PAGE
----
Bored with your friends? Perhaps it's evolutionary. New research shows that chimpanzees are more likely to "catch" yawns from familiar chimpanzees than strangers. Photo: iStockPhoto.com.
Contagious yawning is not just a marker of sleepiness or boredom. For chimpanzees, it may actually be a sign of a social connection between individuals.
Scientists at Emory’s Yerkes National Primate Research Center discovered that chimpanzees yawn more after watching familiar chimpanzees yawn than after watching strangers yawn. Their findings, published today in the Public Library of Science One (PLoS ONE), may help scientists understand empathy, the mechanism thought to underlie contagious yawning, in both chimpanzees and humans. The research also may help show how social biases strengthen or weaken empathy.
Yerkes researchers Matthew Campbell and Frans de Waal propose that when yawning spreads between chimpanzees, it reflects an underlying empathy between them.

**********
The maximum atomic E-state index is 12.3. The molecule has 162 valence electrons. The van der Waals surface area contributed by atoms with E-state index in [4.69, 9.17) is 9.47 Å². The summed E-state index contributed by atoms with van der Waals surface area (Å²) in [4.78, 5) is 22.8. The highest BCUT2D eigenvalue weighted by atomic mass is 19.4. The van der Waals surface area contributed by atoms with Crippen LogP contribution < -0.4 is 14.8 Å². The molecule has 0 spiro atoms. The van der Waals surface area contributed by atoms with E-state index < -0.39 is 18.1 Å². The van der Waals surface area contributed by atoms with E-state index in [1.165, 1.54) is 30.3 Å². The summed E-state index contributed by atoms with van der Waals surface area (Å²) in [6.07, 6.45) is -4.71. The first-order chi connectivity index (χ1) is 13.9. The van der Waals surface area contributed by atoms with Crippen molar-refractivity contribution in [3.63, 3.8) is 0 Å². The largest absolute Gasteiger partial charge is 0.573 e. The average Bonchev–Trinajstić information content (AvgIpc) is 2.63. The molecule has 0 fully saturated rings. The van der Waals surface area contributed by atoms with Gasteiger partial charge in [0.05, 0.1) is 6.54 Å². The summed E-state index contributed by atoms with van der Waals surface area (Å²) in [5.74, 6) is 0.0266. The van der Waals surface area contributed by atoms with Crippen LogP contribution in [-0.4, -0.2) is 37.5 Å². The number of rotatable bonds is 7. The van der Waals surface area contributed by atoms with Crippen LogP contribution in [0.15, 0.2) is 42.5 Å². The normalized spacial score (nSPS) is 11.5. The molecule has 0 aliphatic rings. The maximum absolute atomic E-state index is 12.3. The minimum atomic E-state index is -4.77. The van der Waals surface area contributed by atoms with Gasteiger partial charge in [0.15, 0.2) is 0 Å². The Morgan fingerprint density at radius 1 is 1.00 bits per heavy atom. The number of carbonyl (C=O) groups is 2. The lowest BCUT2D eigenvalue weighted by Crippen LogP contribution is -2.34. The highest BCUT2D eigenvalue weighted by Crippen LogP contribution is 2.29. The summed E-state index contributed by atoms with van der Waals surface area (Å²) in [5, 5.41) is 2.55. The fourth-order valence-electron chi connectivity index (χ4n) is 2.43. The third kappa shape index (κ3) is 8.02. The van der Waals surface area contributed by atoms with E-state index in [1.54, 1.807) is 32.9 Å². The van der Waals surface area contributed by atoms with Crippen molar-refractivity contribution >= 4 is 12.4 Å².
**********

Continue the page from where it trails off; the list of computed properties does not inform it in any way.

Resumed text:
“The idea is that yawns are contagious for the same reason that smiles, frowns and other facial expressions are contagious,” they write. “Our results support the idea that contagious yawning can be used as a measure of empathy, because the biases we observed were similar to empathy biases previously seen in humans.”
They studied 23 adult chimpanzees that were housed in two separate groups. The chimpanzees viewed several nine-second video clips of other chimpanzees, in both groups, either yawning or doing something else. They yawned 50 percent more frequently in response to seeing members of their group yawn compared to seeing others yawn.
In humans, scientists have identified certain parts of the brain that are activated both when someone experiences pain and when they see someone else experiencing pain. In these experiments, people tend to show more sensitivity for members of the same social group.
The results raise the question of whether contagious yawning among humans shows the same biases: favoring members of the same social group over different social groups.
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